In the 1930s, Swiss-American scientist Fritz Zwicky first put forward the idea of dark matter. He had noticed that some galaxies in space spin around too quickly for the gravity of all their visible matter to hold them together. Observations in the 1970s confirmed he was right. So if gravity wasn’t keeping the galaxies together, what was then?
So..what do we know?
Less than four percent of the matter in the universe is the ordinary stuff we know about—the atoms and molecules that make up the mountains, seas, stars, planets, animals, and even ourselves. So, what makes up all the rest?
The remaining 96 percent of the universe is made up of invisible matter so mysterious that there is no way to detect it directly. The only reason we know it exists is because of its effect on everything else. It seems there may be two types of hidden matter—dark matter that makes up 23 percent, and dark energy that accounts for a whopping 73 percent.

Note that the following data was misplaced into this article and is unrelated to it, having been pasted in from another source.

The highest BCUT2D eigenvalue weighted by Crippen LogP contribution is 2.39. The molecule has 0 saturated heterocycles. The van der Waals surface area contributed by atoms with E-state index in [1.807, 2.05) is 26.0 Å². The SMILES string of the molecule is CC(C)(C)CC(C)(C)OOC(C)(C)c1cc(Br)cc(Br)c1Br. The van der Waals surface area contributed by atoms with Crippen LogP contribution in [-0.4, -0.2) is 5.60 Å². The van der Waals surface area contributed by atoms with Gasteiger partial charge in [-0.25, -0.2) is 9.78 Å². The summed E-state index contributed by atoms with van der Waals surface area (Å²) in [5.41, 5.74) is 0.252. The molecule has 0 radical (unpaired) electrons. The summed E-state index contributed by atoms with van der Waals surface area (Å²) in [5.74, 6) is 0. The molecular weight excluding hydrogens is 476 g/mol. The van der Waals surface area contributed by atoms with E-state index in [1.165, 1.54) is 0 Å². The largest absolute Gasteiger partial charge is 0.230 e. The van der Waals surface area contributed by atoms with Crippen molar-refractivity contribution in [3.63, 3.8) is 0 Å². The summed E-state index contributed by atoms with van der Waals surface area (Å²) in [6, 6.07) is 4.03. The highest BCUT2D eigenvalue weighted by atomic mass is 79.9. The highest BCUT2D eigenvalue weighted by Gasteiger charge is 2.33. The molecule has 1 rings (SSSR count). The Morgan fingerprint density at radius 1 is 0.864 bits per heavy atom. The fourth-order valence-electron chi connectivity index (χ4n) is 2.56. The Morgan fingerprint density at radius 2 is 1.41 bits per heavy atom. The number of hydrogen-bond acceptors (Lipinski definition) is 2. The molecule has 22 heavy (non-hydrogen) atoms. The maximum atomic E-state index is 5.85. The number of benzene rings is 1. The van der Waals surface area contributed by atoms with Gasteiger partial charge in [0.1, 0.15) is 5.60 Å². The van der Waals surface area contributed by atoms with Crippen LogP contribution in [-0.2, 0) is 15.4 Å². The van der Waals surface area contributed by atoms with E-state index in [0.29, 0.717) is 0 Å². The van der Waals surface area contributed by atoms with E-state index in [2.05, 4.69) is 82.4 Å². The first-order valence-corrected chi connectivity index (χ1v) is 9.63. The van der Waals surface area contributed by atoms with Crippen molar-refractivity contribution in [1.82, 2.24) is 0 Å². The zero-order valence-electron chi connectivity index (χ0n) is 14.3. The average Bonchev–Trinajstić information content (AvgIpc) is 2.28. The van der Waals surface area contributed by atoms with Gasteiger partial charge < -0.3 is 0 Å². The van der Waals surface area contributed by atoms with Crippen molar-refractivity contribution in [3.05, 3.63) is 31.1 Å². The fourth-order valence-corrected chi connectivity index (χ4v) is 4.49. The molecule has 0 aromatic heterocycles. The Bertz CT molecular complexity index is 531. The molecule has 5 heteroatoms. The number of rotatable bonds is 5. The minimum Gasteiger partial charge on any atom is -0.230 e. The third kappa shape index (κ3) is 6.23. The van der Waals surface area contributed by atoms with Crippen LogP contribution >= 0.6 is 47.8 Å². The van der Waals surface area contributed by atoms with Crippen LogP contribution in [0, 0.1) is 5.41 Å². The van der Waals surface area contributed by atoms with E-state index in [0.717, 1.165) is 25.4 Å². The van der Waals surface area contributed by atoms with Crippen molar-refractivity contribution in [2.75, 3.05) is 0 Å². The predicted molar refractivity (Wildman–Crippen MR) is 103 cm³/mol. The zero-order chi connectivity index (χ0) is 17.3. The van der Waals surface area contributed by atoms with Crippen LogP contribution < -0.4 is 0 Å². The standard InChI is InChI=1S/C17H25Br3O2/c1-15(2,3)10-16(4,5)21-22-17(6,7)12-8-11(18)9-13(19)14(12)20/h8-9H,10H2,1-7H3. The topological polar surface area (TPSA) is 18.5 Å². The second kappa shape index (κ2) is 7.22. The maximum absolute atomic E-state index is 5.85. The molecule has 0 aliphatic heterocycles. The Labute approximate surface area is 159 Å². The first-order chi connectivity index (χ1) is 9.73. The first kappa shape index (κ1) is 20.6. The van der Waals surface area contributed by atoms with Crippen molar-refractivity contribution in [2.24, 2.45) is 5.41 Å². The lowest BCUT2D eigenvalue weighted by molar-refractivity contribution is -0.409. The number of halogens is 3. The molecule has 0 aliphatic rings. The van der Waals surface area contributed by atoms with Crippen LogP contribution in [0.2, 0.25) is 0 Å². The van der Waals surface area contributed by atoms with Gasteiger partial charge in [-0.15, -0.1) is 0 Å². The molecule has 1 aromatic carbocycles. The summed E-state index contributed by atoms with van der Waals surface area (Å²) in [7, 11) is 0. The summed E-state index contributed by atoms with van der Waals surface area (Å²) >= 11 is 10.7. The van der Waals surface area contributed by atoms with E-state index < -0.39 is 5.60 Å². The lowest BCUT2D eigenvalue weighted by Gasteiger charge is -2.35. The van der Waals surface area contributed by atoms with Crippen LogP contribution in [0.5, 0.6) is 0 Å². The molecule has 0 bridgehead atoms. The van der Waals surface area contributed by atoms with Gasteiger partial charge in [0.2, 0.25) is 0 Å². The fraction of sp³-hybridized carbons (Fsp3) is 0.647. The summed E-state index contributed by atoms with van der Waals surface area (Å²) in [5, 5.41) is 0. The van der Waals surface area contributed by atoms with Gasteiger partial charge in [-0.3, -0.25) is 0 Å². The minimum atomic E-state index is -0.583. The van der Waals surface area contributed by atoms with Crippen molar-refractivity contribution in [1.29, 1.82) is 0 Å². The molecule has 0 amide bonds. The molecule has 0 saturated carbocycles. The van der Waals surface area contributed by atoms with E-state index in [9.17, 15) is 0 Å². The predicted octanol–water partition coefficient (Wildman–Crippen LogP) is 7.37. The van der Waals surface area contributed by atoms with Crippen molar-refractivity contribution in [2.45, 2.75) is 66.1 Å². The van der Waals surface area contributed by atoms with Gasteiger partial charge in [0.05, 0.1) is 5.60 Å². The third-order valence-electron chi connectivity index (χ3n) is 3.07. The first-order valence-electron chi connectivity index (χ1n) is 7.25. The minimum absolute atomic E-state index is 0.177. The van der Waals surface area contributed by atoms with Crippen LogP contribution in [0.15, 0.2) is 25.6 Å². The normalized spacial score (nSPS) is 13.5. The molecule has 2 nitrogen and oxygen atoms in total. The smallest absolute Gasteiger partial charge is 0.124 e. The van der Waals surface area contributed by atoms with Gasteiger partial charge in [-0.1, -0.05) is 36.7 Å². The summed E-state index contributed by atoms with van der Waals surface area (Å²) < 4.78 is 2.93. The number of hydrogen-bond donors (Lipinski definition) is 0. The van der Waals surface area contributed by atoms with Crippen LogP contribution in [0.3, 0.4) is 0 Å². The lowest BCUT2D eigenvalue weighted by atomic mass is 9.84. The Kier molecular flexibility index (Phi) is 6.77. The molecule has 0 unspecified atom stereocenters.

It is now known that all the stars glittering in each galaxy are really embedded in huge “haloes” of dark matter stretching far beyond the visible edge of the galaxy. The stars are like a scattering of salt in the center of a very big bun of dark matter that cannot be seen. It is the mass of this dark matter that provides the gravity necessary to hold the spinning galaxies together.
The more you know
Dark matter is like an incredibly thin gas that doesn’t move. The stars and planets whizz through dark matter as if through a fog. The solar system is flying through this dark matter fog at more than 136 miles per second (220 km/s). What’s most amazing is that dark matter particles are so tiny they simply pass straight through us as Earth carries us around. In fact, a billion dark matter particles pass through you every single second!